BTW at the CG at Acapulco the tailgunner got stuck in the sand. We jacked and blocked far a couple of hours and got him a ways and he sank again. The next day we worked a couple of more hours and he backed onto the concrete slab and we were all cheering that we got him out and about that time the cement gave way and he dropped though again. The cement was on sand and only 2 inches thick. So another two hours and we get him blocked up and lay a path of boards on the cement and he makes it of with the cement totally shattered. Another chapter for my RV guide, you can not be two careful about sand. The other thing is the electricity in the CG almost always have no ground and the polarity is often not correct. There is no wiring code and it is bare wire, sometimes in plastic water pipe, sometimes running on top of the ground. Of course low voltage or high voltage can be a problem. Generally we ground the 5th wheel from the frame to the ground and if the polarity is wrong we change it around with a two prong adaptor. The understanding of wiring a CG is pretty lacking down here. When I get back to the USA I have to get a checker for ground and polarity. I had material along for grounding things. Some places we have been able to ground at the outlets but most places not as they don't have a ground wire.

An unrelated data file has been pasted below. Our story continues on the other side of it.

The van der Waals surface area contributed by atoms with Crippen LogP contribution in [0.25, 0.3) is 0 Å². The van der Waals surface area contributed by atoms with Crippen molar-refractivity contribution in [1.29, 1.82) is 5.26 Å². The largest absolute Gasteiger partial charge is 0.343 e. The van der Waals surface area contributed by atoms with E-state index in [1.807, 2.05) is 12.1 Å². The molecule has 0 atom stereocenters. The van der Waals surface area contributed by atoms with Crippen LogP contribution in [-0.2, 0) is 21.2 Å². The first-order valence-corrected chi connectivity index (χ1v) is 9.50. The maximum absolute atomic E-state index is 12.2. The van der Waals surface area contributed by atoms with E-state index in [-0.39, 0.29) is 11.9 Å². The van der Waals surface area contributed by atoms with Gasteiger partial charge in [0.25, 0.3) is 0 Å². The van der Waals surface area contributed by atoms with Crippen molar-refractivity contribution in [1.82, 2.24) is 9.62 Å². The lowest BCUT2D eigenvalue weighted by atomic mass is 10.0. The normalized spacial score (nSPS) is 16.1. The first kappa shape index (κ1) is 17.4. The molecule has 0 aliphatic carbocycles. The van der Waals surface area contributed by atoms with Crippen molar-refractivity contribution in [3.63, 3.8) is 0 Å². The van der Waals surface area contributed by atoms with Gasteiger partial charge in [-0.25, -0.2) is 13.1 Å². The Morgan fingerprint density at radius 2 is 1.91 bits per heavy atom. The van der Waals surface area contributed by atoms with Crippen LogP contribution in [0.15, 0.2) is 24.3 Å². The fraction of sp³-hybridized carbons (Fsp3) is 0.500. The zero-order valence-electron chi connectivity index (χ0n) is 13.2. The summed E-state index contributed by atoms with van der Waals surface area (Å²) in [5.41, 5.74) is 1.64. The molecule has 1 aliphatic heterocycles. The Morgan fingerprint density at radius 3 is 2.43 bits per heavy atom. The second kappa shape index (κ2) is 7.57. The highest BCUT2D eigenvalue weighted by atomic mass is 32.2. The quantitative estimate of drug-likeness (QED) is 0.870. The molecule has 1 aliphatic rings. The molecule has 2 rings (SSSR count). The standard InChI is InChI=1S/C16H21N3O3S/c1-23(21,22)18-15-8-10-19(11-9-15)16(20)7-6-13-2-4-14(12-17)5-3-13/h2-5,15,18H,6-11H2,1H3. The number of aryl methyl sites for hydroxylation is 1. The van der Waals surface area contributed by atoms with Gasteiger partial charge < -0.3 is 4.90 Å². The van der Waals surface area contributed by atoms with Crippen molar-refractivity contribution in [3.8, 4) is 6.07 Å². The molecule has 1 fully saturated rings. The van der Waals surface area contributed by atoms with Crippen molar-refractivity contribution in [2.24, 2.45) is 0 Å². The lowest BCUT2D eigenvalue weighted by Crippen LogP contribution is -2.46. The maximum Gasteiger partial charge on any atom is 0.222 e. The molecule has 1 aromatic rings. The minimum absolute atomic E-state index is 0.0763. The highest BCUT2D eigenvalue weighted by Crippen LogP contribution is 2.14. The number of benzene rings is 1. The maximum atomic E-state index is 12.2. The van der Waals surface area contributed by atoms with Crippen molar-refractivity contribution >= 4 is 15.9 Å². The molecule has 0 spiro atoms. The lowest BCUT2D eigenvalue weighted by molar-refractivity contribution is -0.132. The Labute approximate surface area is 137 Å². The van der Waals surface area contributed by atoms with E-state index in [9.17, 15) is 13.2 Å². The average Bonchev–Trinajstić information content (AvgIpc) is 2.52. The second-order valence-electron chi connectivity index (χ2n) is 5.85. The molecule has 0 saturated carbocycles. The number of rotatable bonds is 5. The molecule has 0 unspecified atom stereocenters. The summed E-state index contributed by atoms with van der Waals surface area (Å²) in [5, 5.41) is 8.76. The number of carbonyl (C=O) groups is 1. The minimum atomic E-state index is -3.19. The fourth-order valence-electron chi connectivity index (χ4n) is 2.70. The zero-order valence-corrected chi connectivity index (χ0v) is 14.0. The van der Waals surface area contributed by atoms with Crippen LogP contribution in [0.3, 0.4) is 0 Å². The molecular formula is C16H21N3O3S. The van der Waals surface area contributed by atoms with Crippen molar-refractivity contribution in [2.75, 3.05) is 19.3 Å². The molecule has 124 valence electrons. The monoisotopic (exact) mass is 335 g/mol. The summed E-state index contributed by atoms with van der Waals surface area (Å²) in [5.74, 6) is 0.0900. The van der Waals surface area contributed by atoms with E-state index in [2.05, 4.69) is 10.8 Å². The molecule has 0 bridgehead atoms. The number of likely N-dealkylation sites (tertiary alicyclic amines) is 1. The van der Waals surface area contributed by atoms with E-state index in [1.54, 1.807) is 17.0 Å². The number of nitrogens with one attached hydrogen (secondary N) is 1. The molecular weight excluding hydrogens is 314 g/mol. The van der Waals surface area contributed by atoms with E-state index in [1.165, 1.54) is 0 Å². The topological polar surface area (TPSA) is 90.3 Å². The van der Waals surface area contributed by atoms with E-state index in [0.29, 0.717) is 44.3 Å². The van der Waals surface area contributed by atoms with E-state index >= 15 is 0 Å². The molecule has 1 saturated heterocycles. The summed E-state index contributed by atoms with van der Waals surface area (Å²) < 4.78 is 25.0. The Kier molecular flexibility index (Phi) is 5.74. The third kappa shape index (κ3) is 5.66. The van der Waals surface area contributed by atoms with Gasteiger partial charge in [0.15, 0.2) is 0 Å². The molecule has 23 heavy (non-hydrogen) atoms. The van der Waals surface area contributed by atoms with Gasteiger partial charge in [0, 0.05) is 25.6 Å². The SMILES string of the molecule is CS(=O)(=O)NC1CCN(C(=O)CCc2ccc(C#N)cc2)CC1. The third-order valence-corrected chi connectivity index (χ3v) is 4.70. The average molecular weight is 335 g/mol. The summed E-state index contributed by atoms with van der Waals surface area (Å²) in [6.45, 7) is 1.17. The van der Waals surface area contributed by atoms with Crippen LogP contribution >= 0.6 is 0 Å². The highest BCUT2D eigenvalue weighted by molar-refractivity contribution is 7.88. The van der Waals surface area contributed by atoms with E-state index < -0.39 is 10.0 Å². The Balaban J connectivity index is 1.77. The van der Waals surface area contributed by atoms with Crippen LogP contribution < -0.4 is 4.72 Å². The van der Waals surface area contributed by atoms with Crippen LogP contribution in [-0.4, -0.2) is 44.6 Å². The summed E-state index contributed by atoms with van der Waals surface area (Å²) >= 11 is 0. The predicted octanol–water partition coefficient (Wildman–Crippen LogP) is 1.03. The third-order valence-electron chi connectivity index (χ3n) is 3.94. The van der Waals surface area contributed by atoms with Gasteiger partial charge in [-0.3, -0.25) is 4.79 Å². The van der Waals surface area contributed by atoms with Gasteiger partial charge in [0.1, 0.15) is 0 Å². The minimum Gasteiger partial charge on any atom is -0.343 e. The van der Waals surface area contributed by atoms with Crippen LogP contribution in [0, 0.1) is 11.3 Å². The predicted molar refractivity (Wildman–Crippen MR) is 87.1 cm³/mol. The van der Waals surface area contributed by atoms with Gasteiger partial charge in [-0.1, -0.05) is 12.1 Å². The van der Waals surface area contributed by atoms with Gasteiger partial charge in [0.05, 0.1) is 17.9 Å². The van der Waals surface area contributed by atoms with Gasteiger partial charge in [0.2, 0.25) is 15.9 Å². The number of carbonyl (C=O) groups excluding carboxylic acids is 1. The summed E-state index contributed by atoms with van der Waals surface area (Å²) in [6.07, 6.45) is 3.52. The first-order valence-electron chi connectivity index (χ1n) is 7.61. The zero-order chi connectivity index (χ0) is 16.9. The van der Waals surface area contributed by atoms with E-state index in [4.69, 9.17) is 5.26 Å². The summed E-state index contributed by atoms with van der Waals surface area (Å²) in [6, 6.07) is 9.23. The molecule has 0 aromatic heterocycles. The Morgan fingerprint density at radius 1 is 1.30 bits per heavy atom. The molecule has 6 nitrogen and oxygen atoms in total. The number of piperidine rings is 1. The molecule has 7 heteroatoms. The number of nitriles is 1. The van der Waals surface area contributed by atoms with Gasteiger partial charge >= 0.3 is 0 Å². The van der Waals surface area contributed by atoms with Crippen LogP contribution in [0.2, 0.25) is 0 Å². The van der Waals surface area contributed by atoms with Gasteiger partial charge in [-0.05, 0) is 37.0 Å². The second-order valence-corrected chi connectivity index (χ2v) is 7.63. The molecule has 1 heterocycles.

Through the mountains toward Mexico City and all along the Pacific coast mountains and some areas I mentioned previously along the gulf coast and in Chiapas we have seen lots of southern type cattle and lots of horses and cowboys. Yesterday it seemed like most towns in the mountains had a rodeo grounds. Also I think I forgot to mention but several places on the first part of the trip in Tamaulipas and Veracruz we seen places raising fighting cocks. Along the coasts and as you get south in the Yucatan, and along the Pacific coast up to near Puerto Vallarta after March 1st is it getting quite hot and the humidity is pretty high. At Acapulco it was in the 90's with humidity. The Yucatan from May through mid-September is nearly unbearable. As Judy who is an American who married and lives there said it gets from 100 degrees to 120 degrees and the humidity is "6000" She said it is "GHASTLY" so people try to escape to the beaches at Progresso or stay in A/C. That is why the work is early and late and people go on break or siesta from 12-2 or even 4 pm. Most of the construction, etc. is like in AZ early in the day and more in the fall, winter and spring.